In 1993, I joined the Army National Guard, as a Mechanic. Soon after enlistment, I realized Army life actually suited me; and, despite never having turned a wrench before, I turned out to be a pretty good mechanic. Through the years, I’ve worked hard in hopes that one day I would reach the top of the Army rank structure. Being promoted to the rank of Sergeant First Class was a major accomplishment. As a senior non-commissioned officer, I felt I had arrived and was perfectly content on retiring at this rank. That is until recently, when I realized the possibility existed that I could become a First Sergeant, the highest ranked non-commissioned officer in the company.
Achieving the goal of becoming a First Sergeant will require a series of events to take place. In order to illustrate this case in a hypothetical syllogism it would be best to do so using a chain argument. On the pages that follow, I will attempt to present the reader with enough proof to enable them to conclude I will definitely be promoted to the rank of First Sergeant. In addition, I will reconstruct the full argument and examine the case for validity and soundness.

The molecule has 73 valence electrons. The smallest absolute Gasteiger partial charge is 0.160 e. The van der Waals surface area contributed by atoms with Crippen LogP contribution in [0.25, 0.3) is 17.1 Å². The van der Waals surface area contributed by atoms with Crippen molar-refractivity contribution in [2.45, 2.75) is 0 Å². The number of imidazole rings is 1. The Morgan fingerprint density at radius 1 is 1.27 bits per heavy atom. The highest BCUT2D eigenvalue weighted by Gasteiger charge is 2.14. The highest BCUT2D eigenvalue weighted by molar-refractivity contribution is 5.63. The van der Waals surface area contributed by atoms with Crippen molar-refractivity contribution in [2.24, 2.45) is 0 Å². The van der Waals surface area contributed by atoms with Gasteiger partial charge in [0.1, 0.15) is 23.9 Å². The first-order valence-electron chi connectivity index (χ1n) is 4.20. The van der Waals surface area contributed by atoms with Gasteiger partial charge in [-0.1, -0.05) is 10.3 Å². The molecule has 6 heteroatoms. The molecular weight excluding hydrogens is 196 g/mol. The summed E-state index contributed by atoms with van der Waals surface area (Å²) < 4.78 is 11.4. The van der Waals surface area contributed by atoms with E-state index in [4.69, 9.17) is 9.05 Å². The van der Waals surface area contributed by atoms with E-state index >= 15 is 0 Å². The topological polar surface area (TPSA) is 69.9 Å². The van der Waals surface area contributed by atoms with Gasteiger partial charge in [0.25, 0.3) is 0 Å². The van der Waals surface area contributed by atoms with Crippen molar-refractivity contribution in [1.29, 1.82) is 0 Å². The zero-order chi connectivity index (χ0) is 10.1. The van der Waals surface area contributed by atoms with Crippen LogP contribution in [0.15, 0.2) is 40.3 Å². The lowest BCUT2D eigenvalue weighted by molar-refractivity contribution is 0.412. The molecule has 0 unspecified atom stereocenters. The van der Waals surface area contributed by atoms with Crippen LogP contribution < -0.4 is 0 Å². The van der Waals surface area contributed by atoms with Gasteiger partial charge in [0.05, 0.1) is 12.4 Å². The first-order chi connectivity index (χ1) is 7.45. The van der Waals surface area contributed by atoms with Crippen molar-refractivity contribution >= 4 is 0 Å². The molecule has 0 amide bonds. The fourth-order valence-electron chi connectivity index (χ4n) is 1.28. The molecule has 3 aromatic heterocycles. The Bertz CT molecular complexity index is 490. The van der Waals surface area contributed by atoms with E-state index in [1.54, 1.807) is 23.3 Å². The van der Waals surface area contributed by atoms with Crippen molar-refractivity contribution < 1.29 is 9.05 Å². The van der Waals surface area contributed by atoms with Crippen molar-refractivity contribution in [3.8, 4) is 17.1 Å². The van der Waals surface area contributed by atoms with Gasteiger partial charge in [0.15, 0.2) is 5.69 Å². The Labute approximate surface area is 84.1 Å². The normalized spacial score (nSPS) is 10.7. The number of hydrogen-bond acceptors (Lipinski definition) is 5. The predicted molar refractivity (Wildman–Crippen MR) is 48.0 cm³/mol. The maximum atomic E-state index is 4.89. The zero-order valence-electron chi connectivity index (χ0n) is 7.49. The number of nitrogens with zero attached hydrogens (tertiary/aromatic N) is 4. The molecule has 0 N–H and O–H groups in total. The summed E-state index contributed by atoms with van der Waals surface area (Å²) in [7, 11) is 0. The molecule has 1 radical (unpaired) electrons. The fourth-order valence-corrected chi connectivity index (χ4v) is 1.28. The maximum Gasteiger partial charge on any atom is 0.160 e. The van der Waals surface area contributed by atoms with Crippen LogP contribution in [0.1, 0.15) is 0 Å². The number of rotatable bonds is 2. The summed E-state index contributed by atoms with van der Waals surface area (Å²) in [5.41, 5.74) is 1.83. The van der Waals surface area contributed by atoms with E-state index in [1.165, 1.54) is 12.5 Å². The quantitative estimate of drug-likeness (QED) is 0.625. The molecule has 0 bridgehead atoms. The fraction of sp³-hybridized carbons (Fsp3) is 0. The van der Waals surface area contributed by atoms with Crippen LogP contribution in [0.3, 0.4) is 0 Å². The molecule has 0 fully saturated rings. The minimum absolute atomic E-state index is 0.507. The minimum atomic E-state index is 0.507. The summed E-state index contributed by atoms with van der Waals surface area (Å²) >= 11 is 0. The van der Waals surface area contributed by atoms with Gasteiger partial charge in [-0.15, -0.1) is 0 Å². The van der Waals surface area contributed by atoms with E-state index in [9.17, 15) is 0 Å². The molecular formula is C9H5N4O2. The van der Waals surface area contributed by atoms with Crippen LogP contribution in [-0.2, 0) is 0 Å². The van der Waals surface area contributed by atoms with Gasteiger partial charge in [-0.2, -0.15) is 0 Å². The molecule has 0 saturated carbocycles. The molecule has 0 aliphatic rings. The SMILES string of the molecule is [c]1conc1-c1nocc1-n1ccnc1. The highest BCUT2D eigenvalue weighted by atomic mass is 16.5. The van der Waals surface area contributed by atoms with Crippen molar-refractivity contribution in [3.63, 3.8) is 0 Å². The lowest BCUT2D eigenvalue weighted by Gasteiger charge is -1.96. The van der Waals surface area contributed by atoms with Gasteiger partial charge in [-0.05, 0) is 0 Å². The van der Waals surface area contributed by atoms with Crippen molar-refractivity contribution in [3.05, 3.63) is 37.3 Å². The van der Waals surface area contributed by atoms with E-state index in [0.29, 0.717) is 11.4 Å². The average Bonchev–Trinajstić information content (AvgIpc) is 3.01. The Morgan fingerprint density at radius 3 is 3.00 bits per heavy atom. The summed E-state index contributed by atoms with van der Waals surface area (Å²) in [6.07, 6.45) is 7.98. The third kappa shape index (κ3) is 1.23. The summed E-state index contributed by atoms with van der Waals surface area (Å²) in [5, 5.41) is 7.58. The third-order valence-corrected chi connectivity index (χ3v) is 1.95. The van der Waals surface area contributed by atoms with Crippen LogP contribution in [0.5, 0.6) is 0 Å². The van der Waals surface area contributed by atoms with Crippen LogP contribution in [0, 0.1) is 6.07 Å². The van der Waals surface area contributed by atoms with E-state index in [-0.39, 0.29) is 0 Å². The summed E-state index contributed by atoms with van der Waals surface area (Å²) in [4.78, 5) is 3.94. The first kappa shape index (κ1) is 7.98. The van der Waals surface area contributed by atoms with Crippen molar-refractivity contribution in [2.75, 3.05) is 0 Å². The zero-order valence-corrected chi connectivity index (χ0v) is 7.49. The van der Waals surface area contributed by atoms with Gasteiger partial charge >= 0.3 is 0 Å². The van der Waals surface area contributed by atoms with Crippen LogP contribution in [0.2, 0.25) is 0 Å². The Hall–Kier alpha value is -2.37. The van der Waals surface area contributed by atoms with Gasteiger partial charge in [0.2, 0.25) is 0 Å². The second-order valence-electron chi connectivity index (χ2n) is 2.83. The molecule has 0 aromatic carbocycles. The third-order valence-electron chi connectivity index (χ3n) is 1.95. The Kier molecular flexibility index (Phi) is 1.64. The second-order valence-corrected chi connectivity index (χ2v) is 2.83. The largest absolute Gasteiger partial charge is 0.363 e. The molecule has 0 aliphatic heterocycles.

“A chain argument is a type of imperfect hypothetical syllogism since it may contain more than three propositions” (Boss, 2012, p. 248). They are arranged in a way in which one action, or lack thereof, will lead us to another. The steps to becoming a First Sergeant are provided in the following chain argument:
If I don’t complete the Army’s Senior Leaders Course my military records will not be reviewed by the promotion board.
If my records are not reviewed by the promotion board I will not be on the promotion eligibility list.
If I am not on the promotion eligibility list I will not be promoted to the rank of First Sergeant.
Therefore, if I don’t complete the Army’s Senior Leaders Course I will not be promoted to the rank of First Sergeant.
At various stages throughout our careers, soldiers are required to...